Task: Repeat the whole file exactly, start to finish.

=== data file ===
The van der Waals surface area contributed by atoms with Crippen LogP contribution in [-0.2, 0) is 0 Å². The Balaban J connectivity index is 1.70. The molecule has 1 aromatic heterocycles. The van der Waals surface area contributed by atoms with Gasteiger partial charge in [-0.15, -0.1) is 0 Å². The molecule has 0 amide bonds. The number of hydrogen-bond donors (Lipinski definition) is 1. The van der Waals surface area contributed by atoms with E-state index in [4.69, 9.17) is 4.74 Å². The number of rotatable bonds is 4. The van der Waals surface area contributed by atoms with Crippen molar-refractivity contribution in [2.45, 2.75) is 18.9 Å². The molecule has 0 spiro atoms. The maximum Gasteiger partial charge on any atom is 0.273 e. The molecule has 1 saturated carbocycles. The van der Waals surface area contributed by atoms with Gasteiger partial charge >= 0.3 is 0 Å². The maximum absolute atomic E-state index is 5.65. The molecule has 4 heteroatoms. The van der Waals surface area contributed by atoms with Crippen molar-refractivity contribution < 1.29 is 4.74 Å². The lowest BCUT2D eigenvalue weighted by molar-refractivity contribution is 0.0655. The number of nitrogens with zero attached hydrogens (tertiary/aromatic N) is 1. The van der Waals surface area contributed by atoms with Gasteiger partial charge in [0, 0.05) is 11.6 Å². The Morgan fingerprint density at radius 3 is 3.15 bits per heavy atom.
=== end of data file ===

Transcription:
The van der Waals surface area contributed by atoms with Crippen LogP contribution in [-0.2, 0) is 0 Å². The Balaban J connectivity index is 1.70. The molecule has 1 aromatic heterocycles. The van der Waals surface area contributed by atoms with Gasteiger partial charge in [-0.15, -0.1) is 0 Å². The molecule has 0 amide bonds. The number of hydrogen-bond donors (Lipinski definition) is 1. The van der Waals surface area contributed by atoms with E-state index in [4.69, 9.17) is 4.74 Å². The number of rotatable bonds is 4. The van der Waals surface area contributed by atoms with Crippen molar-refractivity contribution in [2.45, 2.75) is 18.9 Å². The molecule has 0 spiro atoms. The maximum Gasteiger partial charge on any atom is 0.273 e. The molecule has 1 saturated carbocycles. The van der Waals surface area contributed by atoms with Gasteiger partial charge >= 0.3 is 0 Å². The maximum absolute atomic E-state index is 5.65. The molecule has 4 heteroatoms. The van der Waals surface area contributed by atoms with Crippen molar-refractivity contribution < 1.29 is 4.74 Å². The lowest BCUT2D eigenvalue weighted by molar-refractivity contribution is 0.0655. The number of nitrogens with zero attached hydrogens (tertiary/aromatic N) is 1. The van der Waals surface area contributed by atoms with Gasteiger partial charge in [0, 0.05) is 11.6 Å². The Morgan fingerprint density at radius 3 is 3.15 bits per heavy atom.